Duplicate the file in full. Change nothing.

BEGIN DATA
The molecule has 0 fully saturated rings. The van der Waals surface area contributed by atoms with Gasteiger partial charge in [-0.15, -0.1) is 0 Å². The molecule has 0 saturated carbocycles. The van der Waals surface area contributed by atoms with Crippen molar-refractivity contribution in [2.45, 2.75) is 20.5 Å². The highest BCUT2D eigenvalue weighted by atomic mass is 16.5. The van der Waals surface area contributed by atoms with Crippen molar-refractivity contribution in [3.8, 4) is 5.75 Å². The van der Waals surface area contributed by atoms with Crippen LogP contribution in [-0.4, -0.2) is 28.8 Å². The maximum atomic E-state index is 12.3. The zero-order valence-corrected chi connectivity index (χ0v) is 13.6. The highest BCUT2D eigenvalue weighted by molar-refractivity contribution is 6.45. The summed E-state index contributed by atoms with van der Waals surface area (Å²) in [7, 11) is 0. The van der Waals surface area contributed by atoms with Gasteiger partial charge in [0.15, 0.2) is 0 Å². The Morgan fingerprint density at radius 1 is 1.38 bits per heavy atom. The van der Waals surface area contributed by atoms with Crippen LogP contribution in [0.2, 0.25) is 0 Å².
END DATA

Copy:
The molecule has 0 fully saturated rings. The van der Waals surface area contributed by atoms with Gasteiger partial charge in [-0.15, -0.1) is 0 Å². The molecule has 0 saturated carbocycles. The van der Waals surface area contributed by atoms with Crippen molar-refractivity contribution in [2.45, 2.75) is 20.5 Å². The highest BCUT2D eigenvalue weighted by atomic mass is 16.5. The van der Waals surface area contributed by atoms with Crippen molar-refractivity contribution in [3.8, 4) is 5.75 Å². The van der Waals surface area contributed by atoms with Crippen LogP contribution in [-0.4, -0.2) is 28.8 Å². The maximum atomic E-state index is 12.3. The zero-order valence-corrected chi connectivity index (χ0v) is 13.6. The highest BCUT2D eigenvalue weighted by molar-refractivity contribution is 6.45. The summed E-state index contributed by atoms with van der Waals surface area (Å²) in [7, 11) is 0. The van der Waals surface area contributed by atoms with Gasteiger partial charge in [0.15, 0.2) is 0 Å². The Morgan fingerprint density at radius 1 is 1.38 bits per heavy atom. The van der Waals surface area contributed by atoms with Crippen LogP contribution in [0.2, 0.25) is 0 Å².